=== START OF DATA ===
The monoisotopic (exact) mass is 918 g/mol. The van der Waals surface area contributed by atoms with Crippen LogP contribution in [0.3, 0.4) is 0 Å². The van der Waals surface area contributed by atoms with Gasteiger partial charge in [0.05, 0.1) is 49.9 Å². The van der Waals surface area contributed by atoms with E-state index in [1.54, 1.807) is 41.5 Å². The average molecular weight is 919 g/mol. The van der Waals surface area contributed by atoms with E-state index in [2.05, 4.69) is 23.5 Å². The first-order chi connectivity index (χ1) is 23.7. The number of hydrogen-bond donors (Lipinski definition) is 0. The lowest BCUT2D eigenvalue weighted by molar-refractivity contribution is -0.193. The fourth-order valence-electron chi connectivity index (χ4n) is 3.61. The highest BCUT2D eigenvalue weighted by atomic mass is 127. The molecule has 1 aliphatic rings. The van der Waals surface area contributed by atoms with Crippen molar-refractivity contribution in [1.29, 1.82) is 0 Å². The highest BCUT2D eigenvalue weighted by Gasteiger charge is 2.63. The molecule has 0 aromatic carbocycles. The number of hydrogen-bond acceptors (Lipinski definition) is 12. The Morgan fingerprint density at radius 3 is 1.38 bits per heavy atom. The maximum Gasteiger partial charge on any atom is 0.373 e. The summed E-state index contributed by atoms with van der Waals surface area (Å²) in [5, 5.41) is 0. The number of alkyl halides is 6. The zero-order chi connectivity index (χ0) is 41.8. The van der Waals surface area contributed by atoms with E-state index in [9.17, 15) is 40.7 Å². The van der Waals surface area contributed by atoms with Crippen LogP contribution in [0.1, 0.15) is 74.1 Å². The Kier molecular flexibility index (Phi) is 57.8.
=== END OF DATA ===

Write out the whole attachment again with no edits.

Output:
The monoisotopic (exact) mass is 918 g/mol. The van der Waals surface area contributed by atoms with Crippen LogP contribution in [0.3, 0.4) is 0 Å². The van der Waals surface area contributed by atoms with Gasteiger partial charge in [0.05, 0.1) is 49.9 Å². The van der Waals surface area contributed by atoms with E-state index in [1.54, 1.807) is 41.5 Å². The average molecular weight is 919 g/mol. The van der Waals surface area contributed by atoms with E-state index in [2.05, 4.69) is 23.5 Å². The first-order chi connectivity index (χ1) is 23.7. The number of hydrogen-bond donors (Lipinski definition) is 0. The lowest BCUT2D eigenvalue weighted by molar-refractivity contribution is -0.193. The fourth-order valence-electron chi connectivity index (χ4n) is 3.61. The highest BCUT2D eigenvalue weighted by atomic mass is 127. The molecule has 1 aliphatic rings. The van der Waals surface area contributed by atoms with Crippen molar-refractivity contribution in [1.29, 1.82) is 0 Å². The highest BCUT2D eigenvalue weighted by Gasteiger charge is 2.63. The molecule has 0 aromatic carbocycles. The number of hydrogen-bond acceptors (Lipinski definition) is 12. The Morgan fingerprint density at radius 3 is 1.38 bits per heavy atom. The maximum Gasteiger partial charge on any atom is 0.373 e. The summed E-state index contributed by atoms with van der Waals surface area (Å²) in [5, 5.41) is 0. The number of alkyl halides is 6. The zero-order chi connectivity index (χ0) is 41.8. The van der Waals surface area contributed by atoms with E-state index in [9.17, 15) is 40.7 Å². The van der Waals surface area contributed by atoms with Crippen LogP contribution in [0.1, 0.15) is 74.1 Å². The Kier molecular flexibility index (Phi) is 57.8.